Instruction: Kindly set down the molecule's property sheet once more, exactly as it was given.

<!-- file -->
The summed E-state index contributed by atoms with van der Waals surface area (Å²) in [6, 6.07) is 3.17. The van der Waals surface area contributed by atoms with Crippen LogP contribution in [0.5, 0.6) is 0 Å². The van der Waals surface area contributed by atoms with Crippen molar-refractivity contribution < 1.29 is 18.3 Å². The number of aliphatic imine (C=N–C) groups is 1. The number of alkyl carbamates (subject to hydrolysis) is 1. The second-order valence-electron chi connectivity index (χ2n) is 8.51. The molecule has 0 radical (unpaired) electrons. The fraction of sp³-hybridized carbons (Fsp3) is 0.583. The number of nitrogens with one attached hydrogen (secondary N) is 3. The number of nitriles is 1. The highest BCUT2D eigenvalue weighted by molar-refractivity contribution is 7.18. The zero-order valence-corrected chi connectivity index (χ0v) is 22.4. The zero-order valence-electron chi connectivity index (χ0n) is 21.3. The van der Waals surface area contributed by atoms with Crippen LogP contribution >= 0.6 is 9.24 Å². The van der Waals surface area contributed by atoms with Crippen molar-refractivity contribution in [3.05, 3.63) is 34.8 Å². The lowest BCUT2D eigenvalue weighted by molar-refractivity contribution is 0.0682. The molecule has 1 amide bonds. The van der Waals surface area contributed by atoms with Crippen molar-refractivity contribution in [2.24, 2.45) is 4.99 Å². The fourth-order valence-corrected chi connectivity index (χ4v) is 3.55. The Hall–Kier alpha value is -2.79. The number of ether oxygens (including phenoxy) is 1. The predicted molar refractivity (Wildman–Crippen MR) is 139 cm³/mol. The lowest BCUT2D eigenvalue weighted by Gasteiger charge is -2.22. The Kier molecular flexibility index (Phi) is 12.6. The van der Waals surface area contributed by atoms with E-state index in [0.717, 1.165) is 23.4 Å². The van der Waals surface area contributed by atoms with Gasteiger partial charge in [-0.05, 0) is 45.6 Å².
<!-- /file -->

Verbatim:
The summed E-state index contributed by atoms with van der Waals surface area (Å²) in [6, 6.07) is 3.17. The van der Waals surface area contributed by atoms with Crippen LogP contribution in [0.5, 0.6) is 0 Å². The van der Waals surface area contributed by atoms with Crippen molar-refractivity contribution < 1.29 is 18.3 Å². The number of aliphatic imine (C=N–C) groups is 1. The number of alkyl carbamates (subject to hydrolysis) is 1. The second-order valence-electron chi connectivity index (χ2n) is 8.51. The molecule has 0 radical (unpaired) electrons. The fraction of sp³-hybridized carbons (Fsp3) is 0.583. The number of nitrogens with one attached hydrogen (secondary N) is 3. The number of nitriles is 1. The highest BCUT2D eigenvalue weighted by molar-refractivity contribution is 7.18. The zero-order valence-corrected chi connectivity index (χ0v) is 22.4. The zero-order valence-electron chi connectivity index (χ0n) is 21.3. The van der Waals surface area contributed by atoms with Crippen LogP contribution >= 0.6 is 9.24 Å². The van der Waals surface area contributed by atoms with Crippen molar-refractivity contribution in [3.05, 3.63) is 34.8 Å². The lowest BCUT2D eigenvalue weighted by molar-refractivity contribution is 0.0682. The molecule has 1 amide bonds. The van der Waals surface area contributed by atoms with Crippen molar-refractivity contribution in [2.24, 2.45) is 4.99 Å². The fourth-order valence-corrected chi connectivity index (χ4v) is 3.55. The Hall–Kier alpha value is -2.79. The number of ether oxygens (including phenoxy) is 1. The predicted molar refractivity (Wildman–Crippen MR) is 139 cm³/mol. The lowest BCUT2D eigenvalue weighted by Gasteiger charge is -2.22. The Kier molecular flexibility index (Phi) is 12.6. The van der Waals surface area contributed by atoms with E-state index in [0.717, 1.165) is 23.4 Å². The van der Waals surface area contributed by atoms with Gasteiger partial charge in [-0.05, 0) is 45.6 Å².